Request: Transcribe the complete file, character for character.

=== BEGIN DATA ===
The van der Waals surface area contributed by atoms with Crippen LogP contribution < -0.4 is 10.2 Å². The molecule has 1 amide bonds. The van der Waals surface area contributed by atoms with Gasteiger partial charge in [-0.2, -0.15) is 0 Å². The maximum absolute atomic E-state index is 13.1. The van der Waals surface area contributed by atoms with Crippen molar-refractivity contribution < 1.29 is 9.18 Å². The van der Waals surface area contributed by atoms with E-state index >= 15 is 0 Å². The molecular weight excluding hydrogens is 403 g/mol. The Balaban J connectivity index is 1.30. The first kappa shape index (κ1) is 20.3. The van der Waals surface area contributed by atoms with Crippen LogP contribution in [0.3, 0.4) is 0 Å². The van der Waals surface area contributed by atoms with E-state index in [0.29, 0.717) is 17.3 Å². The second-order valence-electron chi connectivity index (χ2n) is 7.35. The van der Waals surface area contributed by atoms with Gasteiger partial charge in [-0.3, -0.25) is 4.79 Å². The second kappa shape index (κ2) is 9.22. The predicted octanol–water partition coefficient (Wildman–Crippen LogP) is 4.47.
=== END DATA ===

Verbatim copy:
The van der Waals surface area contributed by atoms with Crippen LogP contribution < -0.4 is 10.2 Å². The molecule has 1 amide bonds. The van der Waals surface area contributed by atoms with Gasteiger partial charge in [-0.2, -0.15) is 0 Å². The maximum absolute atomic E-state index is 13.1. The van der Waals surface area contributed by atoms with Crippen molar-refractivity contribution < 1.29 is 9.18 Å². The van der Waals surface area contributed by atoms with E-state index >= 15 is 0 Å². The molecular weight excluding hydrogens is 403 g/mol. The Balaban J connectivity index is 1.30. The first kappa shape index (κ1) is 20.3. The van der Waals surface area contributed by atoms with Crippen LogP contribution in [0.3, 0.4) is 0 Å². The van der Waals surface area contributed by atoms with E-state index in [0.29, 0.717) is 17.3 Å². The second-order valence-electron chi connectivity index (χ2n) is 7.35. The van der Waals surface area contributed by atoms with Gasteiger partial charge in [-0.3, -0.25) is 4.79 Å². The second kappa shape index (κ2) is 9.22. The predicted octanol–water partition coefficient (Wildman–Crippen LogP) is 4.47.